Investing? Frugality? Entrepreneurship?
The most valuable personal finance skill, in my opinion, lies under all of these things. It seems incredibly simple, but it’s also incredibly difficult to master.
It’s simply control over your emotions and desires.
Control over your emotions and desires keeps you from buying things just because you want them in the moment. It keeps you from spending money due to the peer pressures of your friends. It stops you when you’re thinking of spending in order to “cheer yourself up” when you’re down or “celebrate” when you’re happy.
Control over your emotions and desires keeps you from selling your investments when the stock market burps. It stops you from buying stock in a company just because you happen to think one of their products is “great” or “cool.” It encourages you to stick to the numbers and use them as your investing guide.
Control over your emotions and desires enables you to make the right decisions about your business, whether it’s a little side business or a big company. It prevents you from letting personal feelings interfere with making the right choice for your business.
If you can simply master (or at least improve) emotional control, you’ll take some giant steps toward improving your finances in almost every dimension.
This is something I struggle with all of the time. I’m tempted to make purchases that just fulfill a very short-term desire, something that will pass within a few days or a week. I get worried about dips in the stock market and how they affect our family’s long term finances. I struggle a lot with professional decisions, too.
There are a few little tricks I’ve found that have really helped me when it comes to taking the emotion out of financial decisions.
First, I have a monthly amount that I can spend on impulsive items. If I reach the limit of that money before the end of the month, I recognize that impulsive buys are simply impossible, so I skip things like stops at the coffee shop and so on. That money is budgeted for in advance, so I’ve already considered and planned for the broader financial implications of my impulsiveness.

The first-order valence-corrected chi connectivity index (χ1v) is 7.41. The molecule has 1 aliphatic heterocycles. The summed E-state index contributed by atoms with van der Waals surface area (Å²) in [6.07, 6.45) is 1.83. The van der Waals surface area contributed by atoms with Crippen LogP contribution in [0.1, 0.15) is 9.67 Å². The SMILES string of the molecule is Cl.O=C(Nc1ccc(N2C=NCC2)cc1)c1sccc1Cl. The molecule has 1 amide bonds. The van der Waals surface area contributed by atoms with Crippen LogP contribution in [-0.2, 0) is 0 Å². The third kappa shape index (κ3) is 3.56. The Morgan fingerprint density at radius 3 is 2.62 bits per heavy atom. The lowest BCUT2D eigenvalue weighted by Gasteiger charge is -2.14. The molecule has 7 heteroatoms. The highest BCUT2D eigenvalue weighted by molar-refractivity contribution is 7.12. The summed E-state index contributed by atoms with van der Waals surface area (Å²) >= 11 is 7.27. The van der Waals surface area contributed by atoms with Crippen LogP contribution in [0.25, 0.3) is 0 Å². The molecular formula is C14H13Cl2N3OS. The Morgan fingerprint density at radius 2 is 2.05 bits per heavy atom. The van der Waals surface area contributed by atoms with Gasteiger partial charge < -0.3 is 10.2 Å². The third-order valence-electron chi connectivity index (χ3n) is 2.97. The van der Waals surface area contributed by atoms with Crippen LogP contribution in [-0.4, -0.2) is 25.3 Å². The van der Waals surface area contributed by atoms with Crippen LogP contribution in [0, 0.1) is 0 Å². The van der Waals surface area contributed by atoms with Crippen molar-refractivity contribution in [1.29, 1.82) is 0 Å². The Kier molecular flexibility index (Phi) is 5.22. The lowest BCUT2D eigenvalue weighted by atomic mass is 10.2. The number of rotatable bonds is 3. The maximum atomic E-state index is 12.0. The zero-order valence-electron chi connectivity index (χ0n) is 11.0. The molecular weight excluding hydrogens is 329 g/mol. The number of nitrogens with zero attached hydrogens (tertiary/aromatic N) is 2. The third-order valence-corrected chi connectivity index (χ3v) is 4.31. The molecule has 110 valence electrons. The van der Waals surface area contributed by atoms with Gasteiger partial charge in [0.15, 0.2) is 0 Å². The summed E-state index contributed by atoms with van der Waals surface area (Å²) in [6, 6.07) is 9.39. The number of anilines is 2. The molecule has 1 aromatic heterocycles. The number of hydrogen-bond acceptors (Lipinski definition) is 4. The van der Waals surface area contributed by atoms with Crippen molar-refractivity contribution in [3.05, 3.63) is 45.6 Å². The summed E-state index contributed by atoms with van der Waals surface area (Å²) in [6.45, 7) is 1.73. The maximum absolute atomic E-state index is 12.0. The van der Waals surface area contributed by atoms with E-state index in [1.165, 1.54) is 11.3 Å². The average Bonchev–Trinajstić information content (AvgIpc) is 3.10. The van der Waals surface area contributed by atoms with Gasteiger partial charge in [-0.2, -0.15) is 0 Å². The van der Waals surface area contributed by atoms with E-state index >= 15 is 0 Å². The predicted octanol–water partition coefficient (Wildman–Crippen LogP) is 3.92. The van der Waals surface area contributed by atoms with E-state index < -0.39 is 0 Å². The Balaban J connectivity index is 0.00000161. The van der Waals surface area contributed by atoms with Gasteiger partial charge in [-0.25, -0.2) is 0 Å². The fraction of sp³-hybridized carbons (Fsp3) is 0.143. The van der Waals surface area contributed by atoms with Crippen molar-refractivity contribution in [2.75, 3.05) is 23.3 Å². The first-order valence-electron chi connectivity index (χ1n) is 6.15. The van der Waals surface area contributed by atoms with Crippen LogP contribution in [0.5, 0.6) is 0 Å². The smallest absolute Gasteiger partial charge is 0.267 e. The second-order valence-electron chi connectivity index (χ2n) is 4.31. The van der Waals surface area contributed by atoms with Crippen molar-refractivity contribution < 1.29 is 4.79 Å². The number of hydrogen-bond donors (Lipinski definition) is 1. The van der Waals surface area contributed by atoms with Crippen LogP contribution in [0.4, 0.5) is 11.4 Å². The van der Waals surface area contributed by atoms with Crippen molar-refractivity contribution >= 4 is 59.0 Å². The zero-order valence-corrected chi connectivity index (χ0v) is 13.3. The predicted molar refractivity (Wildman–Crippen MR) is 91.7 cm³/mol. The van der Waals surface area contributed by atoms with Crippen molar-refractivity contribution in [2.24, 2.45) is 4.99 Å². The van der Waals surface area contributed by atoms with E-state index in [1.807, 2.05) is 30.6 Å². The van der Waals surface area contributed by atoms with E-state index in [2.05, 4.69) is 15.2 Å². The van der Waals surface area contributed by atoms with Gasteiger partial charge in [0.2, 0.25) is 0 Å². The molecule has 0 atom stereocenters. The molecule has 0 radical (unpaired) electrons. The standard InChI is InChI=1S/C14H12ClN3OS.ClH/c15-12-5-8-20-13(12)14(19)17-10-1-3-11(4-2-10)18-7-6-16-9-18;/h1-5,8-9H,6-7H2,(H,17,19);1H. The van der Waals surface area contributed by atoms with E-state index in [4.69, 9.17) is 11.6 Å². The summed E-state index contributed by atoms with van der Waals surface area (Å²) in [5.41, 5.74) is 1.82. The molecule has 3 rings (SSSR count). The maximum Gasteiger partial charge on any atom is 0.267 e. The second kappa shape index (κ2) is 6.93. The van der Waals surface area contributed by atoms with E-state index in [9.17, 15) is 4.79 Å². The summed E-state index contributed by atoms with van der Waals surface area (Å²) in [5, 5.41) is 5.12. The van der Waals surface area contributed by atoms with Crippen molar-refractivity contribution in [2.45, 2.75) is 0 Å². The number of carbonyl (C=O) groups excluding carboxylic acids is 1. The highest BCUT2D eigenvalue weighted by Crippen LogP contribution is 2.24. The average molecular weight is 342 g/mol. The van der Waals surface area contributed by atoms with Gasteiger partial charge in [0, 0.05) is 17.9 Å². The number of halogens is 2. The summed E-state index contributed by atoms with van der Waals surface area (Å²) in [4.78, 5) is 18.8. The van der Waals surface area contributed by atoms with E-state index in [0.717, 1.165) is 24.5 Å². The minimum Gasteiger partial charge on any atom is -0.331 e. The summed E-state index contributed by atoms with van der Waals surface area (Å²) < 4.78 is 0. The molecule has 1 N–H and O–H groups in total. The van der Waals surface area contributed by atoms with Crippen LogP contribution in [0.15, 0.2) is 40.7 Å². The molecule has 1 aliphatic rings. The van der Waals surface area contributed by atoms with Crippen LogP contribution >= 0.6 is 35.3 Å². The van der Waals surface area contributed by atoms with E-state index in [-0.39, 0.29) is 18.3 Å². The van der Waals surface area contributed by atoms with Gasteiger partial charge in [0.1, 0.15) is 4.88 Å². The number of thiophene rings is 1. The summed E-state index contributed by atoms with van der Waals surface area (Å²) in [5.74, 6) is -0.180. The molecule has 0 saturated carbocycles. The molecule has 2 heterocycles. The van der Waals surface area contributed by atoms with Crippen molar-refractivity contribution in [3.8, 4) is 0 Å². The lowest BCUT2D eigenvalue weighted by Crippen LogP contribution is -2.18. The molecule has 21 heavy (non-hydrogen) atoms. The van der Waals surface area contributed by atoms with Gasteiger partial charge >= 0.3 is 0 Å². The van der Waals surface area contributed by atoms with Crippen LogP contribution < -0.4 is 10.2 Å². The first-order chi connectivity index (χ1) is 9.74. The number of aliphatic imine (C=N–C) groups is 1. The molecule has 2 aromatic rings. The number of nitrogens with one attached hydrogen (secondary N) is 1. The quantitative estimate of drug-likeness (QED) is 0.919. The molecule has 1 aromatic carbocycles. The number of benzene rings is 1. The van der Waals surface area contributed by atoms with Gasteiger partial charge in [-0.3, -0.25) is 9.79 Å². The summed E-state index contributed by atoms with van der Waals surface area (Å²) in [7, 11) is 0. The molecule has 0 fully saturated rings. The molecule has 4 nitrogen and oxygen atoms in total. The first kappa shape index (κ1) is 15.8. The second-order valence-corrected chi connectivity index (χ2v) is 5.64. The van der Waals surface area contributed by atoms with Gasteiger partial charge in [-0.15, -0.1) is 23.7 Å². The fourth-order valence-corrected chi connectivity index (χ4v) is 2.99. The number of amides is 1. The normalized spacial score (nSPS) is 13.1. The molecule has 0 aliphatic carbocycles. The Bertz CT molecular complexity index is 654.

Second, when I want something, I add it to a “wish list” for a while before buying it. Often, the simple act of adding it to my “wish list” ends up feeling as though I’ve taken enough action on that item. When I look at that “wish list” down the road, my desire for each item on that list is usually far lower and I end up deleting most of them.
Third, I make a long list of “pros” and “cons” for each significant purchase or professional decision. I try to back up the pros and cons with research, particularly using Consumer Reports. I make it my goal to list at least five pros and five cons for each major decision. I find that during this process, the “right” decision usually becomes clear and that sometimes it’s not what I expected it to be.
Fourth, I use the “ten second rule” every time I touch my wallet or add something to my cart. Do I really need this item? I spend ten seconds thinking about it. Quite often, I end up deciding I don’t need that item and it goes back to the shelf.
Finally, I spend some time each day meditating. This clears my mind and makes me much less prone to emotionally driven impulsive decisions. My main meditation technique is really simple – I just focus on my breathing for five minutes, thinking about breathing in, then breathing out, then I move on to thinking about the thing that is bothering me most and visualizing it melting away, which I do for about ten minutes. It goes a long way toward clearing my mind, which makes it much easier to maintain emotional discipline.
These things all work together to help me control my emotional response to situations and to sever the tie between emotions and my financial and professional choices.